Cradle Fund CEO murder trial told of death threat against Nazrin

Samirah Muzaffar and two teenagers are charged with the murder of Cradle Fund CEO Nazrin Hassan.

SHAH ALAM: An elder sibling of Cradle Fund CEO Nazrin Hassan told the High Court here today that he did inform the police about a death threat his brother had received before his death in June 2018.

The 19th prosecution witness in Nazrin’s murder trial, Dr Malek Reedzwan Hassan, said this was because he was confident that the police would somehow get to the bottom of the case.

Malek said he got to know of the death threat from Nazrin’s personal assistant, whom he knew as Anis.

“My job was to dig for information for my own personal consumption and I was confident the police would also be investigating the case deeper.

“I met Anis as I wanted to find out about possible things that could have led to (Nazrin’s) death.

“That was at on my own initiative,” he said when replying to questions from deputy public prosecutor Ashyraf Ashy’ari Kamaruzaman at the trial presided by judge Ab Karim Ab Rahman.

Dr Malek Reedzwan Hassan.

Ashyraf also asked Malek why he was bent on finding out events that possibly took place before Nazrin’s alleged murder.

To this, Malek replied: “When the death (looked) suspicious, without any illnesses involved, there is a longing to know what really happened.”

Muhammad Shafee Abdullah, who is representing Nazrin’s wife Samirah Muzaffar, asked Malek about his relationship with his younger brother.

Shafee: Throughout Nazrin’s life, your relationship with him was not good, although you claim to meet him once annually. Have you been to his house?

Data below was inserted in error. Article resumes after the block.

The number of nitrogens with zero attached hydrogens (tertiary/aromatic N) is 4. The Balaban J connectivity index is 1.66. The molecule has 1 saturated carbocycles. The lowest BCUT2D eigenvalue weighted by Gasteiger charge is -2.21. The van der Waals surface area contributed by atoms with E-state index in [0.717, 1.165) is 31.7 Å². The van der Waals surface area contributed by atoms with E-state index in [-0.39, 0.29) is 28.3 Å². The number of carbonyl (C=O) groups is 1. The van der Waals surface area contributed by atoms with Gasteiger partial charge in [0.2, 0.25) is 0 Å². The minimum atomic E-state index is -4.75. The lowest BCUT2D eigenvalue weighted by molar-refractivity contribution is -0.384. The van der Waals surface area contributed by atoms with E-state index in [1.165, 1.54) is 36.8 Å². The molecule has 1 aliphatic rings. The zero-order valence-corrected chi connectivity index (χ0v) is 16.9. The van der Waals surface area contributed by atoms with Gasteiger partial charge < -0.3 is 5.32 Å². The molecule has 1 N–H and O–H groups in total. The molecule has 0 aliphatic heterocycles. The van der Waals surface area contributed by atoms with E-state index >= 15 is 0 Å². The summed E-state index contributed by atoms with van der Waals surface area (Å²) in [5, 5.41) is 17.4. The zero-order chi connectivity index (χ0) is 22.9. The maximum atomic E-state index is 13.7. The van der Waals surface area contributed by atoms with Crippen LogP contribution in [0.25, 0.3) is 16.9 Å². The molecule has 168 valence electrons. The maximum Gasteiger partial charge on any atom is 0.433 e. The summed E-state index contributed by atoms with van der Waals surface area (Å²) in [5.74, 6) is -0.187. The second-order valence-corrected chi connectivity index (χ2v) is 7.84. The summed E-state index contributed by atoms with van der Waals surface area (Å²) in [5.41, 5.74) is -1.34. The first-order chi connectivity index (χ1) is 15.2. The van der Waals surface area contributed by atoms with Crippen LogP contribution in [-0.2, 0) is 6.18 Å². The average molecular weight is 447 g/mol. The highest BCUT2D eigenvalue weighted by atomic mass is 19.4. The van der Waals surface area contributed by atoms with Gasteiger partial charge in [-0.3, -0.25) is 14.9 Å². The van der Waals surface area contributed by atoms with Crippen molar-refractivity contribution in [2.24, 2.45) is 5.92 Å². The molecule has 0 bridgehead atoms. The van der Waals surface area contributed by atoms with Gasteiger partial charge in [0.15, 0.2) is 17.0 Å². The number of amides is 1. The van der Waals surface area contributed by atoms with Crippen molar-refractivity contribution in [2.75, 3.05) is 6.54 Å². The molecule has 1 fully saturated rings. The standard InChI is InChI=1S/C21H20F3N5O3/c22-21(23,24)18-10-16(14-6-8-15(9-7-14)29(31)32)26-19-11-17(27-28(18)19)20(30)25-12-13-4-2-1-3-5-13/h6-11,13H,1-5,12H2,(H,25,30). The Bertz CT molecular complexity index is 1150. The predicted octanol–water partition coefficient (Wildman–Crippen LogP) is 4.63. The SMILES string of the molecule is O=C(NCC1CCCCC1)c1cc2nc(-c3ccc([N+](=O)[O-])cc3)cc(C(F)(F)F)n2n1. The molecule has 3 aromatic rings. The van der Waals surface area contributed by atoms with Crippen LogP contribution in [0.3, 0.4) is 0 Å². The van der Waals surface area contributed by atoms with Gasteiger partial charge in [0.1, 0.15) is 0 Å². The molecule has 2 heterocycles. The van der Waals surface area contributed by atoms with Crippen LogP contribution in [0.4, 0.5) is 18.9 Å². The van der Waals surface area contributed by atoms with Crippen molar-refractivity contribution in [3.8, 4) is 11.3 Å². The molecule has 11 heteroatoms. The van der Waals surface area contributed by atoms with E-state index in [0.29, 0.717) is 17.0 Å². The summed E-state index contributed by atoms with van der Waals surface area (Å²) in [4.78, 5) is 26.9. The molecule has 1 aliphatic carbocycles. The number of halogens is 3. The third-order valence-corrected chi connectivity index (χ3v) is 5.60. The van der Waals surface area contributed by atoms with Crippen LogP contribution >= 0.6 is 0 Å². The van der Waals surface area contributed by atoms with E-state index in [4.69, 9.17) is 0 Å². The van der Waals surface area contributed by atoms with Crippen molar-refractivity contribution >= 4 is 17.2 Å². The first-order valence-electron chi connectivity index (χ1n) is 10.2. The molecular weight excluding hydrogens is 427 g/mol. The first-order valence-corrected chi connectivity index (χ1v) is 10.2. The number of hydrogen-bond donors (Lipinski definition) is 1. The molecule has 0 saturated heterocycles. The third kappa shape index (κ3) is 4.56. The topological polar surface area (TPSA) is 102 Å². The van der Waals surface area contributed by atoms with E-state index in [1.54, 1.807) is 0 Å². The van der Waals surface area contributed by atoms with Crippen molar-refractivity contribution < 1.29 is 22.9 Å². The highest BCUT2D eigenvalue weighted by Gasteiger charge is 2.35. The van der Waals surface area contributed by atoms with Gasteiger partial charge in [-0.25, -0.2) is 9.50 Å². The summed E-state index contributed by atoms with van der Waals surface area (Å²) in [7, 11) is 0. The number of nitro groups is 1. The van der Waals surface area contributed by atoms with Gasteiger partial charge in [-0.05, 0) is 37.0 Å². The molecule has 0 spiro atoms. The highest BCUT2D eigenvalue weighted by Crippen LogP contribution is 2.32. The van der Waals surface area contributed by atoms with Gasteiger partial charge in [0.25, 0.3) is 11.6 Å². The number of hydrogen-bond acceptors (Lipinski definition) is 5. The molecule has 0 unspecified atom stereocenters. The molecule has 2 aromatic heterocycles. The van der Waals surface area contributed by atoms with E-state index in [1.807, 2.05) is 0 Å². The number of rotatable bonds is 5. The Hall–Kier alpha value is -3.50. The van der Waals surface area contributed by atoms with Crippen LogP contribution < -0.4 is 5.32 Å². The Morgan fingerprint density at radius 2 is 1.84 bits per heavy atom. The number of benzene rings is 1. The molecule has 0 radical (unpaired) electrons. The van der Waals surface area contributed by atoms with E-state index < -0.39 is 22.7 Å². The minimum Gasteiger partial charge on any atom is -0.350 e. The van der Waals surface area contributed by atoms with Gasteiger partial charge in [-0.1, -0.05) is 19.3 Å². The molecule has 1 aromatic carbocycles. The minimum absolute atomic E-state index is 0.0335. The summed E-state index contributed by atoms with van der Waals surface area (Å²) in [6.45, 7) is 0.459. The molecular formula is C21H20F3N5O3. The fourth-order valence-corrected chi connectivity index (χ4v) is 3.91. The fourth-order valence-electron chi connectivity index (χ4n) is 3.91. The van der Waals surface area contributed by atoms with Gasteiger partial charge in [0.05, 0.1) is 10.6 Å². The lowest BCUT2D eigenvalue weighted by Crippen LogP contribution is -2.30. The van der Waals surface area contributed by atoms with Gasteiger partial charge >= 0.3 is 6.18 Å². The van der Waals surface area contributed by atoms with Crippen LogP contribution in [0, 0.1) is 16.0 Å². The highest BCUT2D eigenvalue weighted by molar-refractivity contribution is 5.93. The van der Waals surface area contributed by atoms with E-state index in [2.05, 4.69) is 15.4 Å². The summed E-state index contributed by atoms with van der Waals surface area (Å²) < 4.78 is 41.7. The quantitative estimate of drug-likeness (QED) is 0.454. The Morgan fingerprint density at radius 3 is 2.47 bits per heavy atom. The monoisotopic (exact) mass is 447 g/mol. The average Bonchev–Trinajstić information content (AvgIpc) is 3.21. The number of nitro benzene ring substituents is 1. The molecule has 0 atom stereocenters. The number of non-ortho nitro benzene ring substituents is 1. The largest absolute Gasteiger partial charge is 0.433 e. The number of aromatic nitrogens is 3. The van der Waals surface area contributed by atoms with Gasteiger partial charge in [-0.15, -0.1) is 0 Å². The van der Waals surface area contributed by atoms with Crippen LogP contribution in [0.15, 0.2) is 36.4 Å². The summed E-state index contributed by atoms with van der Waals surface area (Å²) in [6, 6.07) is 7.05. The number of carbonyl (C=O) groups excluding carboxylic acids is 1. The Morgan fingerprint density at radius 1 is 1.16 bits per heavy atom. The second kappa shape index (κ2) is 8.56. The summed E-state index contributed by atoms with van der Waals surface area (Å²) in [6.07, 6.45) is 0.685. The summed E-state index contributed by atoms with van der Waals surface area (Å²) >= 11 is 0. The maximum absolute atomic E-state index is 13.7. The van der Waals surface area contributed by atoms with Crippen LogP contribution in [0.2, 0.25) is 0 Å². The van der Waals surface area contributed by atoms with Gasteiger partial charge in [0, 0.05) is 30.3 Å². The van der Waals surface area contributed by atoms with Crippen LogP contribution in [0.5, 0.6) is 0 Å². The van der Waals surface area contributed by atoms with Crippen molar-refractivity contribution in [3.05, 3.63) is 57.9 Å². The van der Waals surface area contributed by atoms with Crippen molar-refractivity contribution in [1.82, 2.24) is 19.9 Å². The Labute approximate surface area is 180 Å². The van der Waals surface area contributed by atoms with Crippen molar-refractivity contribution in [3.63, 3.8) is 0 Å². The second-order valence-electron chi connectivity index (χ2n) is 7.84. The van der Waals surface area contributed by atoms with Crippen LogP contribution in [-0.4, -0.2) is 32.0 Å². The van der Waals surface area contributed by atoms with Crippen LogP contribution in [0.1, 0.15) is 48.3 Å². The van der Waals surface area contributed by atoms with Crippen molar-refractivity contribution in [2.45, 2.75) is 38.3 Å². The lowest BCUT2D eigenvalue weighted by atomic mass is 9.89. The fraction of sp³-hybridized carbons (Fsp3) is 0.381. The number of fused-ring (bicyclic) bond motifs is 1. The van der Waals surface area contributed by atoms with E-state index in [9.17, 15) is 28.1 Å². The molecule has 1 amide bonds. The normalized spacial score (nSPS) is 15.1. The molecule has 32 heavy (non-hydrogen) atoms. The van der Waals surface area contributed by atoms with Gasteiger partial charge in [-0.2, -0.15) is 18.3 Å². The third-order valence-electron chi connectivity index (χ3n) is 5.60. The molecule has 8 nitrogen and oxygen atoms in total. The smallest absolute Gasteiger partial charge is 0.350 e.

Malek: I do not agree. I have never been to Nazrin’s house.

Shafee: There have been a few incidents to show your relationship with Nazri was not good at all. For instance, when you were at the hospital that conducted Nazrin’s post-mortem, you became angry after not being allowed to snap photographs of his body. True?

Malek: Yes.

Shafee: You wanted to take photographs of his charred body for memories? This is despite Dr Aziz (Dr Abdul Aziz Hassan, another older brother of Nazrin) also not being able to take pictures after Samirah disallowed him to do so?

Malek: Yes, for memories.

Shafee: And because you could not snap pictures, you became so angry that you went straight home to Johor Bahru and missed your own brother’s funeral prayers and burial?

Malek: Yes.

Shafee: That was very unbecoming of an older brother. You are supposed to pray for him and help in the funeral arrangements. I am now putting it to you that those are not the traits of a responsible brother. Agree?

Malek: I don’t agree.

When questioned by Ashyraf on the same matter, the witness insisted that he wanted to take picture only for memories as his brother, before his death, was a successful and good-looking person but ended up dying in such a manner.

“I am a person who is always learning in life. Although we can be intelligent and good looking, we can end up (dying) like that.

“(So) why can’t I snap the pictures? It’s not as if I wanted to post them on social media. It was for my personal collection. To avoid a fight during a time of anger, the best thing to do is to return home,” he said.

Samirah, 44, who was also a former senior executive at the Perbadanan Harta Intelek Malaysia, and two teenagers, aged 17 and 14, were charged together with an Indonesian national, Eka Wahyu Lestari, who is still at large, with the murder of Nazrin.

They were charged with allegedly committing the offence in a house at Mutiara Homes, Mutiara Damansara, between 11.30pm on June 13, 2018 and 4am on June 14, 2018.

The hearing continues on May 8.